The image recorded by a digital camera mainly depends on three factors: the physical content of the scene, the illumination incident on the scene, and the characteristics of the camera. This leads to a problem for many applications where the main interest is in the color rendition accuracy of the scene acquired. It is known that the color reproduction accuracy of a digital imaging acquisition device is a key factor to the overall perceived image quality, and that there are mainly two modules responsible for it: the former is the illuminant estimation and correction module, the latter is the color matrix transformation. These two modules together form what may be called the color correction pipeline. This thesis has the objective to design and test new and more robust modules for the color correction pipeline, studying and exploiting the existing crosstalks in order to obtain a higher color reproduction accuracy. The first module considered is the illuminant estimation and correction one; many illuminant estimation solutions have been proposed in the last few years, although it is known that the problem addressed is actually ill-posed as its solution lack uniqueness or stability. To cope with this problem, different solutions usually exploit some assumptions about the statistical properties of the expected illuminants and/or of the object reflectances in the scene. In the last few years two research areas that are important in the context of improving the performance of color constancy algorithms have been highlighted: making additional measurements at the time of image capture (i.e. using more color pixel information), and algorithm combining (i.e. using two or more estimations of the illuminants). In this thesis a third hypothesis is investigated: the use of low level visual information to improve illuminant estimation. The second module considered is the transformation of the camera-dependent RGB image data into a standard RGB color space. This transformation, usually called color correction matrix or color matrixing, is needed because the spectral sensitivity functions of the sensor color channels rarely match those of the desired output color space (usually sRGB). The color correction matrix transformation is usually optimized assuming that the illuminant in the scene has been successfully estimated and compensated for. Both the illuminant estimation process and the color correction matrix concur in the formation of the overall perceived image quality. The two processes have always been studied separately, thus ignoring the interactions between them. In this thesis the interactions between the illuminant estimation process and the color correction matrix in the formation of the overall color accuracy are investigated, especially when the white point estimation is imperfect. How the color correction transform amplifies the illuminant estimation errors is also investigated. Furthermore, it is shown that it is possible to incorporate knowledge about the illuminant estimation behavior in the optimization of the color correction matrix to alleviate the error amplification. It is demonstrated that a fixed device chromatic response characterization, which is often adopted, is not able to produce good color accuracy in most situations. New strategies to improve color accuracy under both perfect and imperfect white point estimation are proposed, which clearly suggest that adaptive color transformations have to be preferred in order to improve the color accuracy.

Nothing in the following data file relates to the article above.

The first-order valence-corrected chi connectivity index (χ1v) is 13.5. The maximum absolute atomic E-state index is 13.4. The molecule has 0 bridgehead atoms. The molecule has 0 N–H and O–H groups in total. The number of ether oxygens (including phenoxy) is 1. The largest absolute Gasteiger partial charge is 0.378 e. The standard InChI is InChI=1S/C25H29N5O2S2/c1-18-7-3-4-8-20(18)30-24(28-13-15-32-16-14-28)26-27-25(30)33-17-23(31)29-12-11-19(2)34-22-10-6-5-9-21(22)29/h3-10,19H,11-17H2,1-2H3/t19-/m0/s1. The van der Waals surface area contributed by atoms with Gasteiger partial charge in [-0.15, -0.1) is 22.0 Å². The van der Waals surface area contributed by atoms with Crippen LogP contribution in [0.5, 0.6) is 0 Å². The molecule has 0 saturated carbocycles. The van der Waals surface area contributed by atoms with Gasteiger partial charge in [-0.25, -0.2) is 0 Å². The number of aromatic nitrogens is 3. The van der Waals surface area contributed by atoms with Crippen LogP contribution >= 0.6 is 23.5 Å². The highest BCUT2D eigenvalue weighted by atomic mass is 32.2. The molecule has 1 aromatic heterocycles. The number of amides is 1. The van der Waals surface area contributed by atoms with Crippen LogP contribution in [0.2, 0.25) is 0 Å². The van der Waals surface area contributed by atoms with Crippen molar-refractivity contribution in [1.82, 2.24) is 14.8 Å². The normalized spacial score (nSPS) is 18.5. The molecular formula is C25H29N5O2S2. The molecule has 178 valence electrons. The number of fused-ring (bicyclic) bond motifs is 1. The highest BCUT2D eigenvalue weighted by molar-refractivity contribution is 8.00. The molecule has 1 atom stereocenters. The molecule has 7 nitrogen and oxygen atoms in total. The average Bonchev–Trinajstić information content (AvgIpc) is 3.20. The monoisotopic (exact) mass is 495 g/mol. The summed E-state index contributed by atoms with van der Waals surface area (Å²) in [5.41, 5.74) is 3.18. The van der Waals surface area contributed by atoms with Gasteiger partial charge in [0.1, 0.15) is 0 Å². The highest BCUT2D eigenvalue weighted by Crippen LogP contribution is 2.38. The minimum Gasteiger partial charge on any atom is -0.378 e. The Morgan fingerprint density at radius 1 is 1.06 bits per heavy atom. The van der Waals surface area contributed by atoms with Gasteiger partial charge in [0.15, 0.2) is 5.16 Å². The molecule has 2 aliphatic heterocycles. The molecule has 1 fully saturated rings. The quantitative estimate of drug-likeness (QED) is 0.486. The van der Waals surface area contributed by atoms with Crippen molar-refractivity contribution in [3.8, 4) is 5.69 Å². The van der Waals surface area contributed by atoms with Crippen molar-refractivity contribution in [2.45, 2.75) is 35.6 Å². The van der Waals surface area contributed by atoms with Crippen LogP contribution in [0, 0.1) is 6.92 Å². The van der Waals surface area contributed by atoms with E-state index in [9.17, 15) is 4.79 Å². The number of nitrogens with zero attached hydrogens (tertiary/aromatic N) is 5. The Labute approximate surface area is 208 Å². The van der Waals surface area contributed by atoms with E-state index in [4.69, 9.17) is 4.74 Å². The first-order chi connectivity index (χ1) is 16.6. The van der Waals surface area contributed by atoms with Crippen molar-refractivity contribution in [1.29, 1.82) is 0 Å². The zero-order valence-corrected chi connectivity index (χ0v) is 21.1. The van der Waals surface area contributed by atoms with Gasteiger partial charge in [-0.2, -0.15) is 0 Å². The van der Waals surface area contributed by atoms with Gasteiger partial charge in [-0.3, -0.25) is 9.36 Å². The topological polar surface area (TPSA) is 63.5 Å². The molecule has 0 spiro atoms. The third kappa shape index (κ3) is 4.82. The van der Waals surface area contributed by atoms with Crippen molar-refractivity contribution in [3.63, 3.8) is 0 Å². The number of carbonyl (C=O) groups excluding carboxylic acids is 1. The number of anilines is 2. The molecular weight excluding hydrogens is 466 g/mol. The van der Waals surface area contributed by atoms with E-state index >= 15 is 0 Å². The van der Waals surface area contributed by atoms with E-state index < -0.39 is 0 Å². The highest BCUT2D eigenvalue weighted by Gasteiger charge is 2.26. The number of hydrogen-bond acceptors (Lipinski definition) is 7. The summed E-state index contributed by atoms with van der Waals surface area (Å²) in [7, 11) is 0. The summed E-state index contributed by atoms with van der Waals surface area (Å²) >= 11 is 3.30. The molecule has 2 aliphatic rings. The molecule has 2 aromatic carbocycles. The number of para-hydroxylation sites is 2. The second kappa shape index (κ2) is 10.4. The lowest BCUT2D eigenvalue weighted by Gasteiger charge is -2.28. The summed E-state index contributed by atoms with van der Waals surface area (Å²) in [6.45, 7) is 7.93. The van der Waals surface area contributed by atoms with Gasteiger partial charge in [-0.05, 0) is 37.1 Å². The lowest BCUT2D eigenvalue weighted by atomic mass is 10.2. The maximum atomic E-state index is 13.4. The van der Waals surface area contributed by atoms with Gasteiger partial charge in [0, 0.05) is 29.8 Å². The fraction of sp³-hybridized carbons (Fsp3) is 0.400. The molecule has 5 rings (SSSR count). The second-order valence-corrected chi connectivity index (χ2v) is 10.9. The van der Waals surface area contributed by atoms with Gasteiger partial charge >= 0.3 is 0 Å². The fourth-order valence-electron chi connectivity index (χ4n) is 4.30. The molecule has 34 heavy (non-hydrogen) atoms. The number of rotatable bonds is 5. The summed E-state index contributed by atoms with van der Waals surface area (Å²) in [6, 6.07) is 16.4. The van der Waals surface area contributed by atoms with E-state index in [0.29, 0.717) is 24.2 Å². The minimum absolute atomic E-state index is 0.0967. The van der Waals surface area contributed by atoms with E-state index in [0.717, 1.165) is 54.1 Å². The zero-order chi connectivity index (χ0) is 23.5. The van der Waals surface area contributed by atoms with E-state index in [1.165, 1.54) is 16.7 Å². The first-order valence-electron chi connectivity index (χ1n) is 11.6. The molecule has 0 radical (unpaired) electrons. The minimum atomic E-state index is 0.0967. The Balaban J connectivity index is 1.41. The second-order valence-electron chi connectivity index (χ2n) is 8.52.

SCHETTINI, RAIMONDO